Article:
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Waterless Cookware Is a Scam or Not
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bolan
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PostPosted: Tue Jul 23, 2013 12:57 am    Post subject: Re: waterless Reply with quote

kemms wrote:
I have a set of RENA WARE for 35 yrs, it has nothing to do with boiling, it cooks at about 85 to 93 celcius after the seal process and in a partial vacuum. It should now be called sous vide cookware,....caus that's what it is!! The same set look as if it was bought yesterday

...


If you are suggesting that the cooking process somehow *lowers* the pressure in the pot then it is a whole bunch of certified nonsense.

At the sea level water will boil at 100 deg Celsius, at higher elevations the boiling temperature will be somewhat lower. With the lid on the pressure will always go up slightly, which in turn will slightly increase the boiling temperature.

There is no way in this physical universe that after you put the fancy lid on, the pot will create partial vacuum inside and miraculously decrease the cooking temperature.

It might still be a nice cooking set, but I'm pretty sure it cannot defy the laws of physics.
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Simplicist
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PostPosted: Tue Jul 23, 2013 5:57 pm    Post subject: Waterless Cookware Is a Scam or Not Reply with quote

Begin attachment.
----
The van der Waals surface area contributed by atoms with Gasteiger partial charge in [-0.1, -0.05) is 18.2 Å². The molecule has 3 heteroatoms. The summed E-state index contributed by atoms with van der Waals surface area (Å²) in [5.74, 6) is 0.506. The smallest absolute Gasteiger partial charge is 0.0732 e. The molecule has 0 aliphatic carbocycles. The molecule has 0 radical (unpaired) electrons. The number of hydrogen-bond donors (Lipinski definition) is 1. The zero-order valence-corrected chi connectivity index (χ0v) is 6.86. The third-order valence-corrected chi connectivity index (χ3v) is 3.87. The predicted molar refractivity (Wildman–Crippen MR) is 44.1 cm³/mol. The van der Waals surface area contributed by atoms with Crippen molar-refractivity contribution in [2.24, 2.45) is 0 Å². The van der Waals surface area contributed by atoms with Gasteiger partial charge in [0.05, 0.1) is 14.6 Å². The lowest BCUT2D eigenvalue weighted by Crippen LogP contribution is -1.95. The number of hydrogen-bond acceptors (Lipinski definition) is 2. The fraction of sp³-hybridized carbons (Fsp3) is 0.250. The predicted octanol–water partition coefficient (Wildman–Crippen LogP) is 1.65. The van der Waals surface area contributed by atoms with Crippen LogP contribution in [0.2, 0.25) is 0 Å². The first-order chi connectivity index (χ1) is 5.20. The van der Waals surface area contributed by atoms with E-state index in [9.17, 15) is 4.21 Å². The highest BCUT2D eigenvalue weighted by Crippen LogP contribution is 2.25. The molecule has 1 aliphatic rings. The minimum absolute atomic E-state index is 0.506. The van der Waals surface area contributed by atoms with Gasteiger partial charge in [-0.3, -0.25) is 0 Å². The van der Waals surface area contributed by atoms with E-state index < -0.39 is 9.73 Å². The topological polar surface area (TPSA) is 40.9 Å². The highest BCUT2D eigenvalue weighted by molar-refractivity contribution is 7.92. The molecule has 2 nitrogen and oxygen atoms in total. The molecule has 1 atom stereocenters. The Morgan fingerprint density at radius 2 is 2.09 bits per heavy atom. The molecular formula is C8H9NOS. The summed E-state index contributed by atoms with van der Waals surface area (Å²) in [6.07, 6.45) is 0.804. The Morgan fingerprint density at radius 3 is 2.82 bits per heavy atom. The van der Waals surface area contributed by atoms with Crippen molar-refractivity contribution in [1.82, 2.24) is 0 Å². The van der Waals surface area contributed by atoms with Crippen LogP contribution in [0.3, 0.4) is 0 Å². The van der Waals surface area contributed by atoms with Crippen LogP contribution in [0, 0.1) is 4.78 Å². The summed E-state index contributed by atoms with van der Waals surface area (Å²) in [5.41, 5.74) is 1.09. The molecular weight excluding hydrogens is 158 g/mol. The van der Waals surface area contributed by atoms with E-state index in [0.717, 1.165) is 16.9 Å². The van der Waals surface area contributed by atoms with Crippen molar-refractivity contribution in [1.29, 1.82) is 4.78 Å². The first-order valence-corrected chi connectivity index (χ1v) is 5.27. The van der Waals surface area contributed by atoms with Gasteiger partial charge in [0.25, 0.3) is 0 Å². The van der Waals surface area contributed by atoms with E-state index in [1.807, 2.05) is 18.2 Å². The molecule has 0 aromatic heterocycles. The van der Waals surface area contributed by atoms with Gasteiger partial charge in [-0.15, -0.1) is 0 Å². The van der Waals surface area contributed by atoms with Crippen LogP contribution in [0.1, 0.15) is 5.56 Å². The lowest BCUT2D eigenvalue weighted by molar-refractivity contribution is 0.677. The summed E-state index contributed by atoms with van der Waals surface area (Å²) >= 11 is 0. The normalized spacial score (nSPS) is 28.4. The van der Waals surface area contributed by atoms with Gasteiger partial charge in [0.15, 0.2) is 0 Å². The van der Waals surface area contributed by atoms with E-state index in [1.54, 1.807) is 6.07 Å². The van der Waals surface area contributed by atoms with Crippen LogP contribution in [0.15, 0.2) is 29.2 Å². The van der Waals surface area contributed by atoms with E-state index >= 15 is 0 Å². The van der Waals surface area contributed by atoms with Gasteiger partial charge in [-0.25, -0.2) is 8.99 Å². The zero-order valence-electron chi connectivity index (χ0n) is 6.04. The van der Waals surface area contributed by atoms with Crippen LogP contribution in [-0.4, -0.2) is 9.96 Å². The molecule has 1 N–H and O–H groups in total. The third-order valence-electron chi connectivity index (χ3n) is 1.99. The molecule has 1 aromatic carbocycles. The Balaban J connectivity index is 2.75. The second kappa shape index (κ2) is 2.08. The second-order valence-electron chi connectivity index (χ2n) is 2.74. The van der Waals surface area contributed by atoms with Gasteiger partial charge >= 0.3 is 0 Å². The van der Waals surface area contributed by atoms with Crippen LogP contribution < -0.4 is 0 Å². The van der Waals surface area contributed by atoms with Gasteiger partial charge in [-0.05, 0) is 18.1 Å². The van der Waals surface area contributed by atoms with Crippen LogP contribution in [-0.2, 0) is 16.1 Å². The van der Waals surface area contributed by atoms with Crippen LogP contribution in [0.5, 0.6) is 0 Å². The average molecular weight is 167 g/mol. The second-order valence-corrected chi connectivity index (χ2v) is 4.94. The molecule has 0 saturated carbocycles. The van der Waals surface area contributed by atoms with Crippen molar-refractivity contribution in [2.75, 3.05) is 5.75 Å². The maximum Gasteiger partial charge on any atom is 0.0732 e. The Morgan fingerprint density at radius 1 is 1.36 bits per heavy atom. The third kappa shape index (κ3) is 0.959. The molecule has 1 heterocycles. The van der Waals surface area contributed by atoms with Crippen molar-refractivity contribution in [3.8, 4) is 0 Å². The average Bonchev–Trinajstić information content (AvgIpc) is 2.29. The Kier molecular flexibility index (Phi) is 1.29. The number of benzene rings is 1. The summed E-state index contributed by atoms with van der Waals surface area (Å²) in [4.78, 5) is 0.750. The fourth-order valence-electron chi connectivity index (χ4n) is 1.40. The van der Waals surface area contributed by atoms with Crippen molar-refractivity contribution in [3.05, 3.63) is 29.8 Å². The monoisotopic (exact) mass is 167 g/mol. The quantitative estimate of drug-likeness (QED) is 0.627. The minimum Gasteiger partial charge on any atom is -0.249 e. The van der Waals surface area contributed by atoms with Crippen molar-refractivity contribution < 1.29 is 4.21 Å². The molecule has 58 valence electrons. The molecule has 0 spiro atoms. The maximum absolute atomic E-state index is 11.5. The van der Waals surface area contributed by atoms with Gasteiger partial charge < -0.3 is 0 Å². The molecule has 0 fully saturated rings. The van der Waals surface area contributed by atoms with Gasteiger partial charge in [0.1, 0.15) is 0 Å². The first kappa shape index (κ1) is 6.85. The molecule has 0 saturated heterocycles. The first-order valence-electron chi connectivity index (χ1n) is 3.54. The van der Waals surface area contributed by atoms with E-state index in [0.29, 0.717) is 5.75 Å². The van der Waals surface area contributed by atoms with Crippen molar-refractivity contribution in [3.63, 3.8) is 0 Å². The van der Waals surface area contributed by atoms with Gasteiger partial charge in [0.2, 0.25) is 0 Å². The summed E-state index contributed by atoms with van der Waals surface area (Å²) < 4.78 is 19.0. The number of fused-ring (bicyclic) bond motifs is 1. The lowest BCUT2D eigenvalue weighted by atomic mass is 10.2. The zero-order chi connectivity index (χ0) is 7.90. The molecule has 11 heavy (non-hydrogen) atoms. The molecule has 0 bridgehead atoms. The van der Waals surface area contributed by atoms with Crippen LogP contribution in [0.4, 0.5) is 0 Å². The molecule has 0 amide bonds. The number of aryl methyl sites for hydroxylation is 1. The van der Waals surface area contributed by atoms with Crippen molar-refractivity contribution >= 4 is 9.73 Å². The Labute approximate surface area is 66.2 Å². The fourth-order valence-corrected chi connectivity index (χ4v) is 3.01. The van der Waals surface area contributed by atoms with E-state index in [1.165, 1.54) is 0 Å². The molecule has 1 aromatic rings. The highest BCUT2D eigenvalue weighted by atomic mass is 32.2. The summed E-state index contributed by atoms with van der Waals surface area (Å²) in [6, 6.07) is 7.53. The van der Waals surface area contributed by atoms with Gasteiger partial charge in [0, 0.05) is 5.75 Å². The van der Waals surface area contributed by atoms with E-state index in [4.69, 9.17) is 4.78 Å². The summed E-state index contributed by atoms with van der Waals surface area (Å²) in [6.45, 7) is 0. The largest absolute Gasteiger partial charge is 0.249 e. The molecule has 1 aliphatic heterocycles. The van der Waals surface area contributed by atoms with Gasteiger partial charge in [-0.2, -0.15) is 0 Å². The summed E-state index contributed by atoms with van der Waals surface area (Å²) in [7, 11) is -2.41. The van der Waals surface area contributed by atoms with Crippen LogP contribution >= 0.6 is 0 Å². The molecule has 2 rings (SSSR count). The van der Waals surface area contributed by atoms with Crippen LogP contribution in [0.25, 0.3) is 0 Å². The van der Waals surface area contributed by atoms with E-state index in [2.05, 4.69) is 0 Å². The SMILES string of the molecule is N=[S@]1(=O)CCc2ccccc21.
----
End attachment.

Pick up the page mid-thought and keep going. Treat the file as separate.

The medieval art of cauldron cookery was very similar to modern waterless cooking, though you wouldn't know it from the cartoon stereotype of bubbling brews and stews. Cooks would seal and stack separate containers of various foods on a rack in a covered cauldron, thus pressure-cooking them compactly, all at once, and with minimal loss of flavor and nutrients. Thames River boatmen were still using the technique in the 1950s. It's fully illustrated and described in the cookbook "Simply Savory" by Dixie Deerman
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Dilbert



Joined: 19 Oct 2007
Posts: 1018
Location: central PA

PostPosted: Mon Aug 19, 2013 7:41 pm    Post subject: Reply with quote

I recently tripped over a blog site that explained how waterless cookware mystically produces a vacuum and cooks faster and at a lower temperature thereby preserving all the food values . . . .

the vacuum is made possible courtesy of the "patented water seal"

you put the stuff in the pan
you put the lid on
the lid has a vent; open the vent
turn on the heat
eventually the heat drives water out of the food
eventually a steam cloud exits the vent
when the steam cloud starts exiting the vent, close the vent
turn off the heat
as the magic waterless cookware cools it forms a vacuum inside the pan
which allows the food to cook at a lower temp - because we all know water boils at a lower temperature at lower pressure.

this might work on an electric coil burner with high residual heating - but only if you're cooking one ply of a defrosted and separated minute steak.

and then there's the whole "water seal" thing - a 12 inch water column is about one-half psi.

so how deep is the water seal? eighth-inch? when the vacuum inside becomes too great, air from outside bubbles in . . . .

one-eighth of one twelfth of one-half = 0.005 psi, more or less.

not gonna' make much difference except for the hole in your wallet and the profit in the waterless scammer's pocket.
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truth-in-love
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PostPosted: Wed Dec 11, 2013 3:16 pm    Post subject: bought the pans 8 years ago and love them still Reply with quote